example! However, the secondary market is skewed towards domestic trading only
and is decades away from any investor achieving even the initial outlay let
alone the extra costs involved with storage, transport and auction commissions.
If China or the USA were to take up Grange consumption (as opposed to
speculative buying that does not contribute towards a sustainable long term
pricing structure) in a similar manner that they consume Bordeaux and Burgundy,
then there is a good possibility that international buyers of Grange would see a
substantial price rise. However, that trading would be confined to offshore
auctions while the domestic market continues to struggle with prices bloated by Australian
government duties and taxes.
So if you must have each new release for your collection then expect to pay
high prices for some time over the next 6 months at least. But if you are able
to wait patiently it will pop up soon enough as a discard from an over anxious
speculator selling it to buy their next under-researched venture.
Last reviewed by Mark Wickman on the
Rockford Basket Press Shiraz 2010
Review Date: 28th April 2013
Investment Value Rating:
a. September 2012 (Exclusive to mailing list only)
b. 1st March 2013 (Public release, 3 bottle limit from cellar door)
1. Cellar Door = $57 (3 per household limit)
2. South Australian retailers = $75
(Only have 6 to 12 bottles allocated each)
3. Other Australian states = $100+
Previous Vintages Auction Prices (in the last 12 months)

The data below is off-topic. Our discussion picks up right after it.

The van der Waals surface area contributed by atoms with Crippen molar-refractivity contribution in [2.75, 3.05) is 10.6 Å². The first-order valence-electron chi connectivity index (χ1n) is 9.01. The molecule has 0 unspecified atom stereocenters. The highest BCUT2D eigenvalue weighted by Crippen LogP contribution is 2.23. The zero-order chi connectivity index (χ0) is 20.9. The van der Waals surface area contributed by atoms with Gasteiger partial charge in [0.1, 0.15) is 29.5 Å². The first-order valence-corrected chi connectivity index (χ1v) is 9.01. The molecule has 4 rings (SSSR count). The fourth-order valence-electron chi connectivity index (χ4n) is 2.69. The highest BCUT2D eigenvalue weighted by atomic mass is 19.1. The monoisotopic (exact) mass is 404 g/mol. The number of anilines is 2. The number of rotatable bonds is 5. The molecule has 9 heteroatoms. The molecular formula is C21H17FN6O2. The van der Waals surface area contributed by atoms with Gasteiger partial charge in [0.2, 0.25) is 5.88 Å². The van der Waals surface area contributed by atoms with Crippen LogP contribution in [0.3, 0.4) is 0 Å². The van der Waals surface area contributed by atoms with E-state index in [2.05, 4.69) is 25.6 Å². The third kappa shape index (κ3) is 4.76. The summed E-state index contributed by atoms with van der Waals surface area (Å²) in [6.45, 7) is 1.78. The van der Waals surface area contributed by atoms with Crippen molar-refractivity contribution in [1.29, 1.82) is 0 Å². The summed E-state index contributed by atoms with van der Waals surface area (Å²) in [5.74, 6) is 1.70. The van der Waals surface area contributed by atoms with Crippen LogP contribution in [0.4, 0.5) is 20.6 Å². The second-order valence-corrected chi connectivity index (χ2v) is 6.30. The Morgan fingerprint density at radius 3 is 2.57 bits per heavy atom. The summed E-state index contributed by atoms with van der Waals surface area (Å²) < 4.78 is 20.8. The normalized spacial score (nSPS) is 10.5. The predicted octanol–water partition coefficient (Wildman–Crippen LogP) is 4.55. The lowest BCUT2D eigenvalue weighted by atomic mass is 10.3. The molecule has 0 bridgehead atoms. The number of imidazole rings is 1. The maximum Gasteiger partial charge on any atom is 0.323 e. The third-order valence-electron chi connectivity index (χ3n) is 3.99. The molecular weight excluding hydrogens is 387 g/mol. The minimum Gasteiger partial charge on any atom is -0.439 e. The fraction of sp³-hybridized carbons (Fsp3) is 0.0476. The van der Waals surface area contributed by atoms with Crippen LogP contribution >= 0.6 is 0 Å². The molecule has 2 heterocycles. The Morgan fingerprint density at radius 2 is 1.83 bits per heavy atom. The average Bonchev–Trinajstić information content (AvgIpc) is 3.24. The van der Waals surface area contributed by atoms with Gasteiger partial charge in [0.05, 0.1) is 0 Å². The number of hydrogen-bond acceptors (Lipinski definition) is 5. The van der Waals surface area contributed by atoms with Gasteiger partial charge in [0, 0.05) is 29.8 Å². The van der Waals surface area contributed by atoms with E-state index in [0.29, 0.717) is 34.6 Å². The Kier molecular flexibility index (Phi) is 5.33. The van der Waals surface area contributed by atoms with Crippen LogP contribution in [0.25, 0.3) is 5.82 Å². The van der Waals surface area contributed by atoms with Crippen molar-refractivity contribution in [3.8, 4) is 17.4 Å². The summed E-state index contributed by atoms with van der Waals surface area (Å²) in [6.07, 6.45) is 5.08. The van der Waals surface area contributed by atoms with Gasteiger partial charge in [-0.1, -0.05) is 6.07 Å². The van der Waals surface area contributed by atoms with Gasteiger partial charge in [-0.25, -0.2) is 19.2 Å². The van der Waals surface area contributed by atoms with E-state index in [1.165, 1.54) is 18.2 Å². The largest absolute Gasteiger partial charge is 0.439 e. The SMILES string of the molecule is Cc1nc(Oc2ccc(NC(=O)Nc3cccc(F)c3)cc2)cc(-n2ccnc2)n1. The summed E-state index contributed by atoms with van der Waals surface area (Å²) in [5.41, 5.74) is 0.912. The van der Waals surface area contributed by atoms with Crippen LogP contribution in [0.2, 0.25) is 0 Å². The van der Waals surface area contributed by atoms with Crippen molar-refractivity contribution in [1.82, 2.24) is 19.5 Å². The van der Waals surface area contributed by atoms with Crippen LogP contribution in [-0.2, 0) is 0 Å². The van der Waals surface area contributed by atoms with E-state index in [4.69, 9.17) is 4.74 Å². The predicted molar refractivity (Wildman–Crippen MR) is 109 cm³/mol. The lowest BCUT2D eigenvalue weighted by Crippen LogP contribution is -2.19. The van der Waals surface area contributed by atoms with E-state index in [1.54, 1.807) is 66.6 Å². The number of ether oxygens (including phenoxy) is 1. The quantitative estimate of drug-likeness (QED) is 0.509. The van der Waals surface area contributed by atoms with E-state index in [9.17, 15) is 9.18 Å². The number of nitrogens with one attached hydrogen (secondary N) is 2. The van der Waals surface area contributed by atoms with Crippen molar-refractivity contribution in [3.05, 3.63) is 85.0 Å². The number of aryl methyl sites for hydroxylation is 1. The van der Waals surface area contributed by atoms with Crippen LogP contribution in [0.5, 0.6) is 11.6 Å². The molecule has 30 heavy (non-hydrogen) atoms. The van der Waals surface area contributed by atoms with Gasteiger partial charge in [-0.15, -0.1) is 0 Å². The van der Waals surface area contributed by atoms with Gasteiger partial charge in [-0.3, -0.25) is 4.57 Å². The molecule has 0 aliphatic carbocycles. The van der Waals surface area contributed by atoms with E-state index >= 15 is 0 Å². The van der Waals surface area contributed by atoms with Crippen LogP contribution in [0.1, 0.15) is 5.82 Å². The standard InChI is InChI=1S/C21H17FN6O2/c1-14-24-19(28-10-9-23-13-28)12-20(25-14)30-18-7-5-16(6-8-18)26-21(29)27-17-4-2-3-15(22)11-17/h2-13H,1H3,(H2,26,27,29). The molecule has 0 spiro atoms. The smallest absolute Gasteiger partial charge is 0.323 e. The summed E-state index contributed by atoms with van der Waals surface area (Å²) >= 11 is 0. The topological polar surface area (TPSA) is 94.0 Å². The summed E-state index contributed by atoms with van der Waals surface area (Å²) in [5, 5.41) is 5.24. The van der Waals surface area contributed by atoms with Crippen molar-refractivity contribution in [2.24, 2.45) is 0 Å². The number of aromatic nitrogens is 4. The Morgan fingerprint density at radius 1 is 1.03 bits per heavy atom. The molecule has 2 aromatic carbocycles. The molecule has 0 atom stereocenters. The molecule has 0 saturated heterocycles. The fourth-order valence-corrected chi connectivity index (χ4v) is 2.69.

1998 Rockford Basket Press $150 to $200
2002 Rockford Basket Press $108 to $162
2004 Rockford Basket Press $97
2003 Rockford Basket Press $86 to $102
2007 Rockford Basket Press $75 to $90
The 2010 vintage of the Rockford Basket Press is said, by most impartial
wine critics, to be one of the best vintages in some time. If that is the case
then it is possible that the secondary market price may reach as high as $110
within a year or two (it is already trading at $100+ when placed at auction),
with the potential to reach values achieved by other exceptional basket press
This wine is certainly a buy proposition and a short stint in the cellar of a
year should yield some pleasant results. The trick is to grab it at cellar door
price or from South Australian wine retailers (still available as of 27th April
2013). However, because of the limits imposed, there are few actual gains to be
made as a real investment and opening the bottle and sharing it with friends
will yield the best results!
Last reviewed by Mark Wickman on the
Values have been aggregated from national secondary market data.
Notes on pricing and valuations
Typically, price clusters form over time at market value. The low value is then
calculated from the average accumulated hammer price at auction from multiple
Australian wine auction houses over a 6 month period. All prices are for bottles
with no damage or ullage. Well stored bottles with a documented purchase and
storage history will always attract the best prices.
High prices are typically outliers or record high values achieved over
a long period of time and,typically, includes only a very low sample of bottles
sold, never the average and most often only a single bottle.
note on auction reserves
All auction houses generally set a reserve price 10% less
than the low price range. This allows for fluctuations of the market price going
down as well as up.
Author: Mark Wickman
Copyright ©2013 Mark Wickman, All Rights Reserved.